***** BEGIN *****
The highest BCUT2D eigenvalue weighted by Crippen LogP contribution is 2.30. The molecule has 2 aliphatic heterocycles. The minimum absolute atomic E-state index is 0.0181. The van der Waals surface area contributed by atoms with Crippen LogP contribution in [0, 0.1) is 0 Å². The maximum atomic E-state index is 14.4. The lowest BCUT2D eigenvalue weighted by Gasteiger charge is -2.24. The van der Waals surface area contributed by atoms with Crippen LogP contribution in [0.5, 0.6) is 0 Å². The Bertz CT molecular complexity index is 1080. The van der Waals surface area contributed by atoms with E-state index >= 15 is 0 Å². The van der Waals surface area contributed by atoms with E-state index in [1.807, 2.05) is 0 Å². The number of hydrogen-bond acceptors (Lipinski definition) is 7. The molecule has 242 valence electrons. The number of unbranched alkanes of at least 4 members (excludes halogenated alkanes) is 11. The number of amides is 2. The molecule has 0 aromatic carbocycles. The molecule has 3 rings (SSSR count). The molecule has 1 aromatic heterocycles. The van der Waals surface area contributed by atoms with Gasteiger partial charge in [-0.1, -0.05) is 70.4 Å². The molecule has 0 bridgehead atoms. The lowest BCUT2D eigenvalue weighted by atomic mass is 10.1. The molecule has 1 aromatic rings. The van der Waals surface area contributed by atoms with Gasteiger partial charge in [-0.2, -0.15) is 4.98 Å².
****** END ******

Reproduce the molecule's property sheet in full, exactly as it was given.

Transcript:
The highest BCUT2D eigenvalue weighted by Crippen LogP contribution is 2.30. The molecule has 2 aliphatic heterocycles. The minimum absolute atomic E-state index is 0.0181. The van der Waals surface area contributed by atoms with Crippen LogP contribution in [0, 0.1) is 0 Å². The maximum atomic E-state index is 14.4. The lowest BCUT2D eigenvalue weighted by Gasteiger charge is -2.24. The van der Waals surface area contributed by atoms with Crippen LogP contribution in [0.5, 0.6) is 0 Å². The Bertz CT molecular complexity index is 1080. The van der Waals surface area contributed by atoms with E-state index >= 15 is 0 Å². The van der Waals surface area contributed by atoms with E-state index in [1.807, 2.05) is 0 Å². The number of hydrogen-bond acceptors (Lipinski definition) is 7. The molecule has 242 valence electrons. The number of unbranched alkanes of at least 4 members (excludes halogenated alkanes) is 11. The number of amides is 2. The molecule has 0 aromatic carbocycles. The molecule has 3 rings (SSSR count). The molecule has 1 aromatic heterocycles. The van der Waals surface area contributed by atoms with Gasteiger partial charge in [-0.1, -0.05) is 70.4 Å². The molecule has 0 bridgehead atoms. The lowest BCUT2D eigenvalue weighted by atomic mass is 10.1. The molecule has 1 aromatic rings. The van der Waals surface area contributed by atoms with Gasteiger partial charge in [-0.2, -0.15) is 4.98 Å².